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    In your article you state that you are a 70 year old farmer living in Sooke. One what do you think your farmland once was… second you are living near one of the largest clearcuts in BC. Third forestry paid for your travel and education. For all of that you should be thankful. But more to the point just as the world around you has changed in 70 years, so has forestry. As you no longer work in the industry, you do not have first hand information about how forestry is managed. So I suggest you go back to your cabbage garden and focus on managing that instead of sticking your nose where it doesn’t belong. 

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    As somebody who has worked in the industry on the Island for over 40 years, I can tell that the previous commenter doesnt.  We are definitely running out of old growth.  The stuff they log now would never have been considered a few years ago due to its low quality, which leads to greater waste than ever.  I have worked on heliblocks where as much as 80% of the trees cut are left on the ground!  The second growth they harvest in my region is cut at 40 years old!  I have counted the rings.  Salmon have greatly declined here due to rivers drying up from all the clearcuts.  Second growth sucks more water whereas old growth retains water.  They are logging in all the watersheds now on Vancouver Island.  Only protected watersheds remain intact and even then, often not.  Large chunks of Strathcona Park have previously been logged.  Species that are old growth dependent are being extirpated from whole regions of the province, such as caribou.  I am happy that some people are taking a stand.  As a mayor, I have made a point of advocating for a slowdown in the annual allowable cut and have endorsed the Old Growth Management Committee recommendations, as have my regional district.  We have even negotiated protection of our unlogged drinking watershed here in Tahsis.  Every bit counts.  We have no time for any more misinformation and the mismanagement of our forests has to end.

     

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    Guest Fred Knezevich P.Ag ret.

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    In 1966 I went to school at Arcata, California.  The proposed Redwood National Park was then controversial.  At the time, the tallest trees in the world had just been found in Redwood Creek.  Environmentalist wanted to save the whole watershed, most of which had not been logged.  In 1966, logging was the number 1 industry followed by fishing and then dairy.  Arcata Lumber argued they needed all the old growth to carry them into the second growth rotation.  In the end, the world was cheated of just 1 complete intact ecological unit of old growth forest.  Instead, we, the citizens of the world have a patchwork of small state parks, Friends of the Redwoods small parcels, tied together by a narrow ribbon of old growth trees along Highway 1 and 101.  Where is Arcata Lumber, the largest Redwood Mill in California?  It is gone as are the magnificent Redwoods that once stood in California.  British Columbia has the largest remaining stand of temperate rain forest in the world and what are we doing?  We are following what logging has always been.  A greedy cut and get out industry that in the end leaves you nothing but stumps.  Once it is gone, it is gone.  It can not be replaced.  Our forests do not solely belong to us, they belong to the citizens of the world and until we, as a social group, realize this, nothing will change.  We do not have the god given right to destroy everything.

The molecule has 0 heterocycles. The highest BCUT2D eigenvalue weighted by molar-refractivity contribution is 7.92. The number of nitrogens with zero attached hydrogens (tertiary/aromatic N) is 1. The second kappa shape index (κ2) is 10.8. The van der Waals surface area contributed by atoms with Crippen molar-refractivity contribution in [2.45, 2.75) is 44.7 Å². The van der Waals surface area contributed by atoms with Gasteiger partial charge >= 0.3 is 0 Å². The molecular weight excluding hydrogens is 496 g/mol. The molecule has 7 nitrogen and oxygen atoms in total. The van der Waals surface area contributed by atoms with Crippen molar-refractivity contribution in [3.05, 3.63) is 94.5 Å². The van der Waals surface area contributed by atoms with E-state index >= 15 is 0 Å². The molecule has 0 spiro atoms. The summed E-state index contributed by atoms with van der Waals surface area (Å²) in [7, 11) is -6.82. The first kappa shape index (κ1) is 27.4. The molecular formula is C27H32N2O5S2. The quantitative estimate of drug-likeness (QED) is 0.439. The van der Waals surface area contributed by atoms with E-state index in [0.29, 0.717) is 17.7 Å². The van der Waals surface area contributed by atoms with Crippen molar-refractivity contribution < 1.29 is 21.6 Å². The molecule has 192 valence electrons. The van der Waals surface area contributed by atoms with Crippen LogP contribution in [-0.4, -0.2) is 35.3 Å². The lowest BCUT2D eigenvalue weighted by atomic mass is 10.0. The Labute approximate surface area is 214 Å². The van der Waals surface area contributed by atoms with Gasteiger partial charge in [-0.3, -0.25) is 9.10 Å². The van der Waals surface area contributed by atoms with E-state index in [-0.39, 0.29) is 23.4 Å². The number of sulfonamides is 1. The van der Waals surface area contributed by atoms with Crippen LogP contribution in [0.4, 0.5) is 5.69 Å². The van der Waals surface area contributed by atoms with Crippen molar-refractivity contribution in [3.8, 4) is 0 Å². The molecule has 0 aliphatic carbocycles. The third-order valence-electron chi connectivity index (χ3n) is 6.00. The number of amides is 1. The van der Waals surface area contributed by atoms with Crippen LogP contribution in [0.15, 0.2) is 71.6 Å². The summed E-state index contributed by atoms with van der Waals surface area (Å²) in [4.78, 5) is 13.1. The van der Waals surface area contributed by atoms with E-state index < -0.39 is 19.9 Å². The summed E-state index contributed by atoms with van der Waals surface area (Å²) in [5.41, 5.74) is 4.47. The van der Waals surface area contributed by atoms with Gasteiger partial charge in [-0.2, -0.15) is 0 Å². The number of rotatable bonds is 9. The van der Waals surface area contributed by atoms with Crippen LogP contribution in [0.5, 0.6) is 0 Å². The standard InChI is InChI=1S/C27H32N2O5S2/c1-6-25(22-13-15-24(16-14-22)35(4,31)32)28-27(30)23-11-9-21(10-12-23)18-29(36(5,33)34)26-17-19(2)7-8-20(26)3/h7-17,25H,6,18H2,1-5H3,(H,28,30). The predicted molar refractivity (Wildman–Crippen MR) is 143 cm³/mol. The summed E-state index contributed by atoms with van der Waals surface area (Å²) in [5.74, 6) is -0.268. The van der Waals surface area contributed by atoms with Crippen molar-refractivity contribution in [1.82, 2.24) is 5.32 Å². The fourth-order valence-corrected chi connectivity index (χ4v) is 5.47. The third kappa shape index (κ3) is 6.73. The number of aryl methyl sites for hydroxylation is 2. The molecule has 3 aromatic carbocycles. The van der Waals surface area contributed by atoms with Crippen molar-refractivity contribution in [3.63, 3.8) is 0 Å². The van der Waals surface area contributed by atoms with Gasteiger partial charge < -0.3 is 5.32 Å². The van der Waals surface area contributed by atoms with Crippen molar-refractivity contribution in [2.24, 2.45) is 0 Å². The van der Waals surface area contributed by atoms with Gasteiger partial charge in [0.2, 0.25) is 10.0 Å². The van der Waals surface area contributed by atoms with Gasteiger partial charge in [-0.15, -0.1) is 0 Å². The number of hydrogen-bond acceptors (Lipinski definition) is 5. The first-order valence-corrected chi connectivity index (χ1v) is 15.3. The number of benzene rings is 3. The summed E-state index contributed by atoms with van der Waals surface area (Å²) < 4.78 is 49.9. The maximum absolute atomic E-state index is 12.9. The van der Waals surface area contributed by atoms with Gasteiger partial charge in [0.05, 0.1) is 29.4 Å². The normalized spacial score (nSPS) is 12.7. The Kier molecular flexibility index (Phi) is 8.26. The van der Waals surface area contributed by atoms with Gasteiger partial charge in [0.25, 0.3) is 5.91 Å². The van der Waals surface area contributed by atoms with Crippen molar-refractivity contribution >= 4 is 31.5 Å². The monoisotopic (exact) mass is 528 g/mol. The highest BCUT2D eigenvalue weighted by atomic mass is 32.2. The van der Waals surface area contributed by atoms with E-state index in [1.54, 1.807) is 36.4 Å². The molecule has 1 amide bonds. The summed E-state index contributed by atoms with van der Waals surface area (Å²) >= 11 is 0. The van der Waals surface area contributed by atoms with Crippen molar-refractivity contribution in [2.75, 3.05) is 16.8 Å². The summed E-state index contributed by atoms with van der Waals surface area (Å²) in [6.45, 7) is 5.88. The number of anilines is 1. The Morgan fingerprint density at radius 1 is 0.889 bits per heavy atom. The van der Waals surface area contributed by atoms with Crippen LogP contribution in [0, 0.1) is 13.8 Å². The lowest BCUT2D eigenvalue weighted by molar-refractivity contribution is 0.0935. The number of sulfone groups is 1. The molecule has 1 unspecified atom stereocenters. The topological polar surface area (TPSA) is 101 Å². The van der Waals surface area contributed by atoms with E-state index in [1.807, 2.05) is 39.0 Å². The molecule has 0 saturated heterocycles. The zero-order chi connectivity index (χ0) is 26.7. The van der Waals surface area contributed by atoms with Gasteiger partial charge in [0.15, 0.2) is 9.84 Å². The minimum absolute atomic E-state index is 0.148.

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    as a long-ago CKDA radio announcer and a resident both on Prior Street and out in Colwood, Victoria has never left my heart. Thanks so much for your sharing and your concern about our forests.

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    On 2021-08-05 at 10:44 AM, Guest Tamara said:

    In your article you state that you are a 70 year old farmer living in Sooke. One what do you think your farmland once was… second you are living near one of the largest clearcuts in BC. Third forestry paid for your travel and education. For all of that you should be thankful. But more to the point just as the world around you has changed in 70 years, so has forestry. As you no longer work in the industry, you do not have first hand information about how forestry is managed. So I suggest you go back to your cabbage garden and focus on managing that instead of sticking your nose where it doesn’t belong. 

    A bleak (not to speak of rude) attitude like yours, Tamara, is fuelling the destruction of B.C.'s natural beauty, not to speak of all that is valuable in the rest of the world. I hope to hell you are not in any position of influence.

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  • The NDP's old-growth logging deferrals

    The map below shows FLNRORD's mapping of the 9 areas where logging deferrals were announced in September 2020. It also shows the intended deferral in the Central Walbran Valley, which has not been publicly announced. The mapping below shows that very little actual old-growth forest was included in the 9 deferrals that were announced. The Clayoquot deferrals includes a large part of Strathcona Park, as well as several parks in the Sound area, none of which were in any danger of being logged. Read more about this issue here.